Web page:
Cushman & Wakefield’s Bill and Paul Collins Talk D.C. Market Activity
It’s been an active week for the nation’s capital, as President Biden takes his seat in the Oval Office and the U.S. enters a brand-new chapter.
William “Bill” Collins and his brother Paul Collins are executive vice chairmen in Cushman & Wakefield (CWK)’s Washington, D.C., office. They lead institutional sales, joint ventures and financings in the area, along with colleague Drew Flood.
The past 11 months have been a rollercoaster ride for assets in gateway markets, so how has D.C. fared thus far, and how is it positioned for recovery? CO caught up with the Collins brothers to find out.
Commercial Observer: We’re at an interesting time right now, with U.S. COVID deaths topping 400,000 but vaccine distribution also underway. How are your clients viewing real estate investment as we kick off 2021?
Bill Collins: You know how real estate used to be all about “location, location, location?” It’s now “location, location, location, timing, timing, timing, product type, product type, product type.” All these things have an impact on how people are looking at the market today.
The two big camps that people were focused on [pre-COVID] were value-add product and core, long-term, leased assets. The value-add sector is where we see the biggest divide. For people who are buying value-add assets, their underwriting is based on what they see today, on the ground. Whereas, the seller is saying, “Well, this is just a blip in time, this [pandemic] won’t be here forever. So, your underwriting should be much more aggressive.”
As a result, there aren’t a lot of transactions being done in the value-add camp, although the amount of money for value-add is probably bigger than any other bucket of money. Where there has been some agreement [between buyers and sellers] is in the core area — so long-term, leased credit. You could make the case that pricing for core assets may be more aggressive than it was pre-COVID, and the reason is that interest rates came in quite a bit, and so, people are out there getting financing and able to get returns that are better than pre-COVID terms.
In that category, the property could be downtown or the property could be out in the suburbs; people were looking at both with a lot of interest.
What are some of the trades you’re seeing taking place right now? Do they primarily involve safe-haven asset classes?
Paul Collins: The safe-haven deals and anything with credit tenants get financing and have been trading very well. On the flip side, the other complete end of the spectrum is the total empty building or piece of land; both have been fairly popular, and you get a little bit more agreement between buyer and seller on price, because there is no income in those deals.
It’s the “in-between” deals, which are, say, 60 to 80 percent leased, where you’re just not getting a lot of agreement on price, and lenders are starting to become more skeptical. So, a lot of our bread-and-butter business, that value-add space, is just not transacting as well.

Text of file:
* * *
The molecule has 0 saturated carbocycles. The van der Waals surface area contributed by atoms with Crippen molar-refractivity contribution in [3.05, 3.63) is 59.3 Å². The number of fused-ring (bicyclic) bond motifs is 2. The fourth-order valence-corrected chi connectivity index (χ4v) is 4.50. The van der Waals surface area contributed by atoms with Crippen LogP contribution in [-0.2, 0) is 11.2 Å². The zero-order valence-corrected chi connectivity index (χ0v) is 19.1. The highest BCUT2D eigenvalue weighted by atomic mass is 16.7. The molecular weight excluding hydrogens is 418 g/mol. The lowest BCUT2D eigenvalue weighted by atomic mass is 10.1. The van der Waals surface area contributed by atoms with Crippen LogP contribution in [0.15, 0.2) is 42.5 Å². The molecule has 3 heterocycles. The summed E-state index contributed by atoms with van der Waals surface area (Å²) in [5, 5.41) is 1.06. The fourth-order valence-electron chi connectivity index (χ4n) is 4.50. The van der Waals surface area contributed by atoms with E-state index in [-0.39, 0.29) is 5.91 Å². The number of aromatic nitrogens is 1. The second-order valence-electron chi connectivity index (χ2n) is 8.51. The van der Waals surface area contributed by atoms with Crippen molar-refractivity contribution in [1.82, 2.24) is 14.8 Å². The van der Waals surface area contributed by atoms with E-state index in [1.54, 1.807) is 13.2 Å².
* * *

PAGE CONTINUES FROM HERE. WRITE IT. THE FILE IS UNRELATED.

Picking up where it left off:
Multifamily, as Bill said, has held up very well, especially in the suburbs. Life sciences, everybody’s talking about. And there’s certainly a lot of activity. We’ve been fortunate enough to put together a few of those deals this year, and I’d say pricing is actually better than pre-COVID.
We’ve been talking about the life science business since before the pandemic. Obviously, we came up with a vaccine, which is great, but the reality is our population is getting older every day. And so, the ability for these life science companies to exponentially increase the amount of cures or therapeutics for all kinds of diseases that focus on older populations is really creating an opportunity, not only in Boston, San Francisco, but here in D.C., where we’re right down the street from National Institutes of Health and the U.S. Department of Health & Human Services.
People are focused on the vaccine right now, but I think GDP is going to explode here by the second or third quarter, and there’s a great opportunity to be investing in real estate right now. That might help us or it might hurt us a little bit, too, in terms of the transaction business, because sellers may be more inclined to wait around as well.
What are you seeing in terms of the financing available for value-add purchases right now?
BC: Multifamily value-add out in the suburbs is white hot — it’s almost as hot as industrial. There’s financing available for that.
But, if you look at office, that’s where you have reluctance from some lenders to participate and you’ve also got reluctance from the seller to agree with the underwriting of the buyer. That may take some time to shake out. We’re seeing a lot of interest in repositioning office buildings for life sciences, so that value-add proposition is good, although it’s not as easily done as it is talked about.
Hospitality is also very interesting. A lot of people are looking at converting hotels over to multifamily, either to operate them as some sort of short-term micro-units or converting them fully over to your basic multifamily project.